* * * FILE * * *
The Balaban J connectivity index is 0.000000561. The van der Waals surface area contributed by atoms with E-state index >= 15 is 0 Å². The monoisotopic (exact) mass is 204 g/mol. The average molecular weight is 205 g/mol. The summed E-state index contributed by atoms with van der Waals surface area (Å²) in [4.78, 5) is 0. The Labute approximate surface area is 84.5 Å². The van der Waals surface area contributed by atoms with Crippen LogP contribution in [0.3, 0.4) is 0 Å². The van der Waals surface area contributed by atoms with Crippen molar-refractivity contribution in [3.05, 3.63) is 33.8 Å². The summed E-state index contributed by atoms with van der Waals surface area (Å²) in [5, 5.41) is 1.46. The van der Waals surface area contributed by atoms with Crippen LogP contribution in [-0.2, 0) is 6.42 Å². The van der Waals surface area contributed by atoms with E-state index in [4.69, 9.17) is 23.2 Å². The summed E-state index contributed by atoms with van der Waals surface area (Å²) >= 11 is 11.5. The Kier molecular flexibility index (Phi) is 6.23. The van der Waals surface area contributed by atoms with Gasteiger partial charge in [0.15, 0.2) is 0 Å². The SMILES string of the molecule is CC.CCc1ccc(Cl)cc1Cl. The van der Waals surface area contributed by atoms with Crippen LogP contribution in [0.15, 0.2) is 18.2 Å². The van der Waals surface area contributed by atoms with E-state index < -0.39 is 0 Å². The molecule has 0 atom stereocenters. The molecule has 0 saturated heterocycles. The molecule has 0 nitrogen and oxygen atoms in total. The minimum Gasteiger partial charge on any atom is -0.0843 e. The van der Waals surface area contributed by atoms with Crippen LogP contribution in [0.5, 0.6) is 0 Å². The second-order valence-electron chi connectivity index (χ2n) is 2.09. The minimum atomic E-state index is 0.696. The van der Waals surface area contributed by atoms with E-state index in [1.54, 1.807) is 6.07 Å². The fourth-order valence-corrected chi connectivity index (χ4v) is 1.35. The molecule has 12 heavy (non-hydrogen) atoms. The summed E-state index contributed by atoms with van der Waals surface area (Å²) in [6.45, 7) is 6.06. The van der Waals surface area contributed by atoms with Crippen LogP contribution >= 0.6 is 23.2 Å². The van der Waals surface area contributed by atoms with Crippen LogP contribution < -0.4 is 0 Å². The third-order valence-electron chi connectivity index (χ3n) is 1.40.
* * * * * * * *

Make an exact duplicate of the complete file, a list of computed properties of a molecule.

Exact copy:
The Balaban J connectivity index is 0.000000561. The van der Waals surface area contributed by atoms with E-state index >= 15 is 0 Å². The monoisotopic (exact) mass is 204 g/mol. The average molecular weight is 205 g/mol. The summed E-state index contributed by atoms with van der Waals surface area (Å²) in [4.78, 5) is 0. The Labute approximate surface area is 84.5 Å². The van der Waals surface area contributed by atoms with Crippen LogP contribution in [0.3, 0.4) is 0 Å². The van der Waals surface area contributed by atoms with Crippen molar-refractivity contribution in [3.05, 3.63) is 33.8 Å². The summed E-state index contributed by atoms with van der Waals surface area (Å²) in [5, 5.41) is 1.46. The van der Waals surface area contributed by atoms with Crippen LogP contribution in [-0.2, 0) is 6.42 Å². The van der Waals surface area contributed by atoms with E-state index in [4.69, 9.17) is 23.2 Å². The summed E-state index contributed by atoms with van der Waals surface area (Å²) >= 11 is 11.5. The Kier molecular flexibility index (Phi) is 6.23. The van der Waals surface area contributed by atoms with Gasteiger partial charge in [0.15, 0.2) is 0 Å². The SMILES string of the molecule is CC.CCc1ccc(Cl)cc1Cl. The van der Waals surface area contributed by atoms with Crippen LogP contribution in [0.15, 0.2) is 18.2 Å². The van der Waals surface area contributed by atoms with E-state index < -0.39 is 0 Å². The molecule has 0 atom stereocenters. The molecule has 0 saturated heterocycles. The molecule has 0 nitrogen and oxygen atoms in total. The minimum Gasteiger partial charge on any atom is -0.0843 e. The van der Waals surface area contributed by atoms with Crippen LogP contribution in [0.5, 0.6) is 0 Å². The second-order valence-electron chi connectivity index (χ2n) is 2.09. The minimum atomic E-state index is 0.696. The van der Waals surface area contributed by atoms with E-state index in [1.54, 1.807) is 6.07 Å². The fourth-order valence-corrected chi connectivity index (χ4v) is 1.35. The molecule has 12 heavy (non-hydrogen) atoms. The summed E-state index contributed by atoms with van der Waals surface area (Å²) in [6.45, 7) is 6.06. The van der Waals surface area contributed by atoms with Crippen LogP contribution >= 0.6 is 23.2 Å². The van der Waals surface area contributed by atoms with Crippen LogP contribution < -0.4 is 0 Å². The third-order valence-electron chi connectivity index (χ3n) is 1.40.